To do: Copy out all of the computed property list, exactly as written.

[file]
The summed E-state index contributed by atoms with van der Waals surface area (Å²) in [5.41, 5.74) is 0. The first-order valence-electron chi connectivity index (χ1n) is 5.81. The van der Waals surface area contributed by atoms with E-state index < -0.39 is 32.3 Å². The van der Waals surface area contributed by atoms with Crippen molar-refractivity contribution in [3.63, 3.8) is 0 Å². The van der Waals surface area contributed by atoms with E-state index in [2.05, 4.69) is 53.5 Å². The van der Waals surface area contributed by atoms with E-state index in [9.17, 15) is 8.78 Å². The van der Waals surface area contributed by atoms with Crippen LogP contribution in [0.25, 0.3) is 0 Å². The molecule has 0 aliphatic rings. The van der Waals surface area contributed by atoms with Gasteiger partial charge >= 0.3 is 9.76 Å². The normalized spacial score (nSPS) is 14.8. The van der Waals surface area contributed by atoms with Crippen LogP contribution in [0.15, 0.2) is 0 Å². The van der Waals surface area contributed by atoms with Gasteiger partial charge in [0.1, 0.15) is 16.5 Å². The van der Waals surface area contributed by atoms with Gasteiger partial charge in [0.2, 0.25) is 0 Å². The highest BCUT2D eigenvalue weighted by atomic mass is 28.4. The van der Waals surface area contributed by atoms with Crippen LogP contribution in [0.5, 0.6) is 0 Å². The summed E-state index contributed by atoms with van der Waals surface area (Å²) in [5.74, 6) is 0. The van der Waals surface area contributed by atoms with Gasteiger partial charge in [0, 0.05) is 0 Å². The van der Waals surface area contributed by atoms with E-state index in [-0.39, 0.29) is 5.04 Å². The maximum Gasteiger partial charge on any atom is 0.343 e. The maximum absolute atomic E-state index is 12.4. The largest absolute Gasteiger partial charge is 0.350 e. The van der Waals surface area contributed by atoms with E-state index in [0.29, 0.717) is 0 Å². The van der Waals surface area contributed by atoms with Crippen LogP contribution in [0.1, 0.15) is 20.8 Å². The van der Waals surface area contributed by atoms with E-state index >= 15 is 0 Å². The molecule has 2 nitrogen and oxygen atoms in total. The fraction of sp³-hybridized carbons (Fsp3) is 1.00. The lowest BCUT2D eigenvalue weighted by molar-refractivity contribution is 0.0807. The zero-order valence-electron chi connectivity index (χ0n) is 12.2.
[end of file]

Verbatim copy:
The summed E-state index contributed by atoms with van der Waals surface area (Å²) in [5.41, 5.74) is 0. The first-order valence-electron chi connectivity index (χ1n) is 5.81. The van der Waals surface area contributed by atoms with E-state index < -0.39 is 32.3 Å². The van der Waals surface area contributed by atoms with Crippen molar-refractivity contribution in [3.63, 3.8) is 0 Å². The van der Waals surface area contributed by atoms with E-state index in [2.05, 4.69) is 53.5 Å². The van der Waals surface area contributed by atoms with E-state index in [9.17, 15) is 8.78 Å². The van der Waals surface area contributed by atoms with Crippen LogP contribution in [0.25, 0.3) is 0 Å². The molecule has 0 aliphatic rings. The van der Waals surface area contributed by atoms with Gasteiger partial charge >= 0.3 is 9.76 Å². The normalized spacial score (nSPS) is 14.8. The van der Waals surface area contributed by atoms with Crippen LogP contribution in [0.15, 0.2) is 0 Å². The van der Waals surface area contributed by atoms with Gasteiger partial charge in [0.1, 0.15) is 16.5 Å². The van der Waals surface area contributed by atoms with Gasteiger partial charge in [0.2, 0.25) is 0 Å². The highest BCUT2D eigenvalue weighted by atomic mass is 28.4. The van der Waals surface area contributed by atoms with Crippen LogP contribution in [0.5, 0.6) is 0 Å². The summed E-state index contributed by atoms with van der Waals surface area (Å²) in [5.74, 6) is 0. The van der Waals surface area contributed by atoms with Gasteiger partial charge in [0, 0.05) is 0 Å². The van der Waals surface area contributed by atoms with E-state index in [-0.39, 0.29) is 5.04 Å². The maximum Gasteiger partial charge on any atom is 0.343 e. The maximum absolute atomic E-state index is 12.4. The largest absolute Gasteiger partial charge is 0.350 e. The van der Waals surface area contributed by atoms with E-state index in [0.29, 0.717) is 0 Å². The van der Waals surface area contributed by atoms with Crippen LogP contribution in [0.1, 0.15) is 20.8 Å². The van der Waals surface area contributed by atoms with E-state index >= 15 is 0 Å². The molecule has 2 nitrogen and oxygen atoms in total. The fraction of sp³-hybridized carbons (Fsp3) is 1.00. The lowest BCUT2D eigenvalue weighted by molar-refractivity contribution is 0.0807. The zero-order valence-electron chi connectivity index (χ0n) is 12.2.